The roll-out of Gaelic — described by one councillor as not being used in Kinross-shire since the Middle Ages — has divided opinion among council chiefs.
Perth and Kinross Council are pressing ahead with the use of the language in a “measured” manner according to John Fyffe, the local authority’s senior depute chief executive, who told councillors this week that their Gaelic plan will identify towns and villages in Perth and Kinross that have an historical or cultural link with Gaelic.
However, the council’s decision to include Gaelic at schools in Perth and Kinross didn’t meet favourably with Kinross-shire Councillors Willie Robertson and Michael Barnacle.
The latter told a full council meeting this week that he must “offer a word of caution” with most of Kinross-shire not speaking Gaelic since the Middle Ages.
“I am pleased to see the council will concentrate on people learning Gaelic in places with historical ties to the language, which Kinross-shire doesn’t,” he said.
And Mr Robertson added: “Many residents living on the periphery of Perth and Kinross speak broad Scots — it’s a wonderful language, as you can read in the works or Robert Burns. I would urge its use rather than Gaelic.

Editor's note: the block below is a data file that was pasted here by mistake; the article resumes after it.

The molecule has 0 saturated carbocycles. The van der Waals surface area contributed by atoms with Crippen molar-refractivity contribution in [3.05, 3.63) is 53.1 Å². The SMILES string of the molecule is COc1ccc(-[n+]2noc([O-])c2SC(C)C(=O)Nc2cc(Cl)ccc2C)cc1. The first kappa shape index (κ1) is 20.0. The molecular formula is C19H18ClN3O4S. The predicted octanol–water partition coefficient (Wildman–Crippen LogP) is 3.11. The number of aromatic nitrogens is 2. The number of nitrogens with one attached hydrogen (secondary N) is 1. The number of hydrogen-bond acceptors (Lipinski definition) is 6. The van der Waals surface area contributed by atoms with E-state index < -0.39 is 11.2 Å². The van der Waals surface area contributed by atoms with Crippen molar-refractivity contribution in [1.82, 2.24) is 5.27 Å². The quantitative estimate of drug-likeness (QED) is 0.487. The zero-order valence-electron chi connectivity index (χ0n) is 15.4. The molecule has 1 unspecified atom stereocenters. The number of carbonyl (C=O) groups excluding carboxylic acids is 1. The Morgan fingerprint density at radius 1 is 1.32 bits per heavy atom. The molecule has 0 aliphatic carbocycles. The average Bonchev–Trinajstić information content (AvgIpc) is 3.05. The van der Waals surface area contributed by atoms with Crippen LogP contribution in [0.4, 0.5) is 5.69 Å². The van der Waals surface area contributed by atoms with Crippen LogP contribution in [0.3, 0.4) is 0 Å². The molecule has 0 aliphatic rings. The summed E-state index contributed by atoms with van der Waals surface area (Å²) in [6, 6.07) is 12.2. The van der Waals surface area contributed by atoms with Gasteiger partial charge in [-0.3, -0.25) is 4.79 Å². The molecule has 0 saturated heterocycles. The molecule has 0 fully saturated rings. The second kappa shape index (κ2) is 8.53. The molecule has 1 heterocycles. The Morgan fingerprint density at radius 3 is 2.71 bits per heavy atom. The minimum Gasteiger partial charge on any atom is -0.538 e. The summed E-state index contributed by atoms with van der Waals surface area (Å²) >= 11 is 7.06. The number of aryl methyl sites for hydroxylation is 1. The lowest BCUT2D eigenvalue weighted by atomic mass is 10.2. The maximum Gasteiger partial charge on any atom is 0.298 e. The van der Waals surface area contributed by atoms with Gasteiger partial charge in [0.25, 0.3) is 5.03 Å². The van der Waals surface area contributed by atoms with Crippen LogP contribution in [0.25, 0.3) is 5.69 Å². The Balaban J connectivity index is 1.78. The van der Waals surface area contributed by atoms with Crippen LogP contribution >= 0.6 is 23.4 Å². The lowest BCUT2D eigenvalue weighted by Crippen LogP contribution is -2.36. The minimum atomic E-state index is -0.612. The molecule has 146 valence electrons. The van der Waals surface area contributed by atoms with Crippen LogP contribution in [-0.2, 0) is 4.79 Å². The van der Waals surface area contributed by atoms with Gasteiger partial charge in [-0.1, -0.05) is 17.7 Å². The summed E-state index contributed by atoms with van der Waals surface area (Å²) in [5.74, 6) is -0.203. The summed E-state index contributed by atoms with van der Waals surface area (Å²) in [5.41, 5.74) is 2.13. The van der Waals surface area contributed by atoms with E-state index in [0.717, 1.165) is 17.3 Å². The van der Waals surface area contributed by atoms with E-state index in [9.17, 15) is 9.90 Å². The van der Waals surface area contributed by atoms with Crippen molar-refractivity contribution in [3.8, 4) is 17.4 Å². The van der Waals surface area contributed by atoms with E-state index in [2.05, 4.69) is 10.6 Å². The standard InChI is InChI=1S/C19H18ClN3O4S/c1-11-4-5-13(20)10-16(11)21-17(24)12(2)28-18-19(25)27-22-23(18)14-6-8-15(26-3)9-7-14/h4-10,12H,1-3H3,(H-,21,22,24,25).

“I’d also ask the council to consult people before rolling out Gaelic in local authority wards — otherwise they run the risk of upsetting constituents.”
Mr Robertson also asked council chiefs why councillors now receive information from the local authority in both English and Gaelic.
“Is there a translation I should be aware of?” he commented.
“Is the ultimate aim to make many of us bi-lingual?”
Councillor Ian Miller, leader of Perth and Kinross Council, told the meeting that an updated Gaelic language plan covering the period until 2023 will be considered by the local authority at a meeting to take place in December.
“The Gaelic language has been an integral part of the history of Perth and Kinross for hundreds of years and although the spoken dialect of Perthshire Gaelic has been recently lost, it is nevertheless a living memory, particularly for those from Highland Perthshire,” he said.
His motion to approve future plans for the language was seconded by Councillor Dave Doogan who addressed the meeting in full Gaelic.
This was met by some derision by Councillor Peter Barrett who told the meeting he hoped Mr Doogan had not “caused offence” by the contents of his speech.
“I was slightly alarmed that there might have been something offensive in this speech,” he said.